Guilt trip

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A guilt trip is a feeling of guilt or responsibility, especially an unjustified one induced by someone else. Creating a guilt trip in another person may be considered to be psychological manipulation in the form of punishment for a perceived transgression.[1] Guilt trips are also considered to be a form of passive aggression.[2]

The victim may be reminded of something bad they did, made to feel guilty about it and then given an option to escape that guilt. The option will depend on what the manipulator wants them to do.[3] People often feel obliged to comply with guilt trip demands as a way of receiving others' approval.[4]

George K. Simon interprets the guilt trip as a special kind of intimidation tactic. A manipulator suggests to the conscientious victim that he or she does not care enough, is too selfish or has it easy. This usually results in the victim feeling bad, keeping them in a self-doubting, anxious and submissive position.[5]

The first known published use of the term is in 1967.[6]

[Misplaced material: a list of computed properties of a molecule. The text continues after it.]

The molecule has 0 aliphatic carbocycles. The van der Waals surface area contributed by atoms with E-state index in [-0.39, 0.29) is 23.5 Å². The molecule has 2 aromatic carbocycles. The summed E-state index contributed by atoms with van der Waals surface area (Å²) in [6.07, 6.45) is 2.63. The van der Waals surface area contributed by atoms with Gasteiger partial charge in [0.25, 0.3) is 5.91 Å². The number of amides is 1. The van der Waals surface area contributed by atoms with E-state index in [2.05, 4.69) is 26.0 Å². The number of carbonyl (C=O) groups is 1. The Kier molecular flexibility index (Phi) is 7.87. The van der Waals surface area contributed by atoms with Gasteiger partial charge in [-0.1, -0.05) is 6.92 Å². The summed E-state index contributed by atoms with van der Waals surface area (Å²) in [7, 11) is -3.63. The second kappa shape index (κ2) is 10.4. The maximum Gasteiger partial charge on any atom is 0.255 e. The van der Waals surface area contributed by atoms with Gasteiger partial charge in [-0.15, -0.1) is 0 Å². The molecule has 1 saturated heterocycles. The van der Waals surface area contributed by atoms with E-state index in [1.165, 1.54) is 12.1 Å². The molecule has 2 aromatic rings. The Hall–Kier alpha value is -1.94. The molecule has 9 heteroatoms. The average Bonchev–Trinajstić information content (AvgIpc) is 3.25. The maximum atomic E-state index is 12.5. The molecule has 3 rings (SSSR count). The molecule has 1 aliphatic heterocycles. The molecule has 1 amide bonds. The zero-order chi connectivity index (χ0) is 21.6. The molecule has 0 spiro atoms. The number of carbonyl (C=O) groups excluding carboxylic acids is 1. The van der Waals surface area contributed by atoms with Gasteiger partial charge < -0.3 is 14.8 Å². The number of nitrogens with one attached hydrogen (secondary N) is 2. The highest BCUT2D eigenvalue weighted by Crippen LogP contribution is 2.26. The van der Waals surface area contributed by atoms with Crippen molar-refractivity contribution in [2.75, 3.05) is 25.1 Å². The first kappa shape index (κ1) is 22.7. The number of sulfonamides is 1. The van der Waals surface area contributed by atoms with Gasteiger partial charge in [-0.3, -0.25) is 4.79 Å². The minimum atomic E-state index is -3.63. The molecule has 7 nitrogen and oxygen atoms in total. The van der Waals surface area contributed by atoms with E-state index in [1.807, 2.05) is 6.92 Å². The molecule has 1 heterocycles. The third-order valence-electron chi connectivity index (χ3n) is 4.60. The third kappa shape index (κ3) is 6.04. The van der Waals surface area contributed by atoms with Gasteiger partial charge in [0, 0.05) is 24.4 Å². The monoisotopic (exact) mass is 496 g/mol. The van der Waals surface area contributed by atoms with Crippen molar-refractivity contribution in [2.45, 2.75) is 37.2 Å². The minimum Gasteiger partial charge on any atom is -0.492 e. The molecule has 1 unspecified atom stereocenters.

There are limited studies examining guilt trips and those studies tend to focus on guilt trips in parent-child relationships.[7][8]

Types[edit]

Three types of guilt trip are proposed:[7]

See also[edit]

References[edit]

  1. ^ Braiker, Harriet B. (2004). Who's Pulling Your Strings ? How to Break The Cycle of Manipulation. ISBN 0-07-144672-9. 
  2. ^ Samsel M Passive Aggressive Behavior
  3. ^ Understanding the psychology of guilt EruptingMind
  4. ^ Brighton J Guilt Trips And Relationships: A Toxic Combination 25 Apr 2016 New Love Times
  5. ^ K., Simon, George (1996). In sheep's clothing : understanding and dealing with manipulative people. Parkhurst Brothers. ISBN 9781935166306. OCLC 646166340. 
  6. ^ Guilt trip ngram
  7. ^ a b Humeny C (2013) A Qualitative Investigation of a Guilt Trip Conference Paper Conference: Institute of Cognitive Science, Carleton University Spring Proceedings
  8. ^ Mandara, Jelani; Pikes, Crysta L. (2008). "Guilt Trips and Love Withdrawal: Does Mothers' Use of Psychological Control Predict Depressive Symptoms Among African American Adolescents?*". Family Relations. 57 (5): 602–612. doi:10.1111/j.1741-3729.2008.00526.x. ISSN 1741-3729. 

Further reading[edit]

Academic articles

  • Baldassar L (2015) Guilty feelings and the guilt trip: Emotions and motivation in migration and transnational caregiving Emotion, Space and Society Vol 16, Aug 2015, Pages 81–89
  • Kezar D (2000) Shakespeare's Guilt Trip in Henry V Modern Language Quarterly Vol 61.3 Pages 431-461

Books

  • Hesz A, Neophytou B (2009) Guilt Trip: From Fear to Guilt on the Green Bandwagon
  • Scottoline L, Serritella F (2014) Have a Nice Guilt Trip

External links[edit]



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